The last prime minister to dodge death while in office was Margaret Thatcher. The experience of almost being blown to pieces by the IRA in October 1984 did not notably soften the Iron Lady.
The morning after the bombing of the Grand Brighton Hotel, she took to the stage of the Tory Party conference breathing a message of pure defiance. “The fact that we are gathered here now — shocked, but composed and determined — is a sign not only that this attack has failed, but that all attempts to destroy democracy by terrorism will fail.” Indeed, her only concession to the attempted assassination of the cabinet a few hours previously was to omit from her conference speech a planned condemnation of large swathes of the Labour Party as the enemy within. Otherwise, the lady was very much not for turning.
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A virus, however, is an altogether subtler and more insidious foe than a terrorist organisation. Covid-19 brings no demands, no ultimatums.
Boris Johnson, lying in intensive care three weeks ago and feeling the spider touch of the virus darkening and tightening through his body, would have experienced in the most personal and abject manner possible the threat that it presents to the body politic. Its workings are mysterious. There is still no clear picture of how it speads. Even in countries that cannot be accused of fiddling their figures there remains no certainty as to how many people are dying of it, let alone how many have contracted it. To fashion a policy to combat the virus, then, is not simply a matter of following ‘the science’. Even the world’s most brilliant epidemiologists know themselves to be groping after solutions in fog. There is no self-evident path to defeating SARS-Cov-2.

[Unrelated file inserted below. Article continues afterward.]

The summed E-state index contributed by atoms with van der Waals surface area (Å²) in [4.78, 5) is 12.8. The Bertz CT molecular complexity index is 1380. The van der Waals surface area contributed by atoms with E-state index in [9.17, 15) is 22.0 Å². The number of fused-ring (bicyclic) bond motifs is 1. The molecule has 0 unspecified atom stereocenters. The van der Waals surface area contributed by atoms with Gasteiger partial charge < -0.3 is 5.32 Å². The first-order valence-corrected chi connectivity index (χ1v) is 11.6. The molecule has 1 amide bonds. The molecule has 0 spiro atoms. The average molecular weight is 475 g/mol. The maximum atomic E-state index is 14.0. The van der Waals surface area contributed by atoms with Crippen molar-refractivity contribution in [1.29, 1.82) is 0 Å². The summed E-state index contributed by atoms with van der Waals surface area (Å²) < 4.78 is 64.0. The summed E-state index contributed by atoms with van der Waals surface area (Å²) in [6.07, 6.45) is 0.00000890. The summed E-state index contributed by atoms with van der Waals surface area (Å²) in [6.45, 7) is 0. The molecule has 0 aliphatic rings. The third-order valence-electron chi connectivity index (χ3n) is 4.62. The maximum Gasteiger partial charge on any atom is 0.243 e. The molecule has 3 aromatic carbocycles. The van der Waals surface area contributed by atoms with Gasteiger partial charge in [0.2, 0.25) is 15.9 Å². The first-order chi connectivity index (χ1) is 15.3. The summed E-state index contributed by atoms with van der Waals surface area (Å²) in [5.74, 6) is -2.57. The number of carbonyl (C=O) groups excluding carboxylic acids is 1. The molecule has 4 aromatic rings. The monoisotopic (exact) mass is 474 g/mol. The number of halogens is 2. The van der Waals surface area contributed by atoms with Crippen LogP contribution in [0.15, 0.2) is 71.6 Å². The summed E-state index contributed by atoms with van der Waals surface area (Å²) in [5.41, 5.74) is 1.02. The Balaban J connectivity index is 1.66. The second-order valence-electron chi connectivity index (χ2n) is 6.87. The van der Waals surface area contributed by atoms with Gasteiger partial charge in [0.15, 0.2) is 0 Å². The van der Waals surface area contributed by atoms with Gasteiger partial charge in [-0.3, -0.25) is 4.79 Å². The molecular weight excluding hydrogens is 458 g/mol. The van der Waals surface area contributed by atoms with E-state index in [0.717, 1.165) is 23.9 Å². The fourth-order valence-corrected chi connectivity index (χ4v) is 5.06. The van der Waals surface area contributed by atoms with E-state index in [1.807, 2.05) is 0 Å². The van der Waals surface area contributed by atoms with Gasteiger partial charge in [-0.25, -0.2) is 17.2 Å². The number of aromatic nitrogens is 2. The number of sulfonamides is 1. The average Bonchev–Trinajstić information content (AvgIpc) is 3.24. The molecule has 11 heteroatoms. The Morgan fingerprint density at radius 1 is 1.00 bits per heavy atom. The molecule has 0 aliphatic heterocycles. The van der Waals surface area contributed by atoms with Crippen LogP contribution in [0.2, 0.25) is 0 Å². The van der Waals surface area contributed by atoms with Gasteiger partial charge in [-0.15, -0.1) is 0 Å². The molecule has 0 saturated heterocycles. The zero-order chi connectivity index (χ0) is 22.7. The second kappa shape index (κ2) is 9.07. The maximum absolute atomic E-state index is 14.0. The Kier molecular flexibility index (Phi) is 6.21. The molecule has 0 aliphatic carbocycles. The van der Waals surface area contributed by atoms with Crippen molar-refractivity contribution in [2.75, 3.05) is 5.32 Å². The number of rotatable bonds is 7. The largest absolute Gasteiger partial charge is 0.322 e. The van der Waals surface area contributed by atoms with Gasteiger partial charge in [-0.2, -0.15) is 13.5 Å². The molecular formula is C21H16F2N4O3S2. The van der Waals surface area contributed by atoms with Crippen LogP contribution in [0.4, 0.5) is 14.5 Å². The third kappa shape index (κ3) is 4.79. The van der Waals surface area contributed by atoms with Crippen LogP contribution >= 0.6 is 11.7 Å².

Which said, it is hard to believe that the Prime Minister, during the fortnight he has spent at Chequers recuperating from his brush with death, will not have been reflecting on whether, in the weeks before he was rushed to St Thomas’, he might possibly have done things differently.
The Government’s campaign against Covid-19 has not, it is fair to say, developed necessarily to Britain’s advantage. Far more people, relative to the size of the population, have died in this country than in Germany, let alone than in poorer countries such as Slovakia or Greece. Johnson’s initial attempt to square the competing demands of public health and the economy seems to have ended up inflicting avoidable damage on both. The gung-ho swagger that helped him to win the Brexit referendum and the last election proved altogether less successful against Covid-19. Today, as he returns to Downing Street, his own lungs bear the scars that prove it.
“Back to his normal, ebullient self.” So Matt Hancock described the Prime Minister on Friday. This may be true — and yet there were hints in the speech that he gave after being discharged from hospital that his personal experience of Covid-19 has served to recalibrate his take both on the virus and on those who are daily risking their own lives to fight it. His salute to healthcare workers seemed rawer, more personal, more emotional than his tributes to them had been before he went into intensive care. “It is thanks to that courage, that devotion, that duty and that love that our NHS has been unbeatable.”
Prior to falling sick, the only ideal that ever seemed to stir Johnson to matching flourishes of emotion was what he has always lauded as Britain’s “ancient and basic freedoms” — but this morning, standing outside No 10 on his return to Downing Street, he insisted once again that these had to remain prorogued, that the need to save the NHS from being overwhelmed had to come first. Before he fell ill, he had spoken in martial terms of sending coronavirus packing, as though it might have been General Galtieri or Jeremy Corbyn. Now he speaks of a victory that will be won by the NHS’s power of love.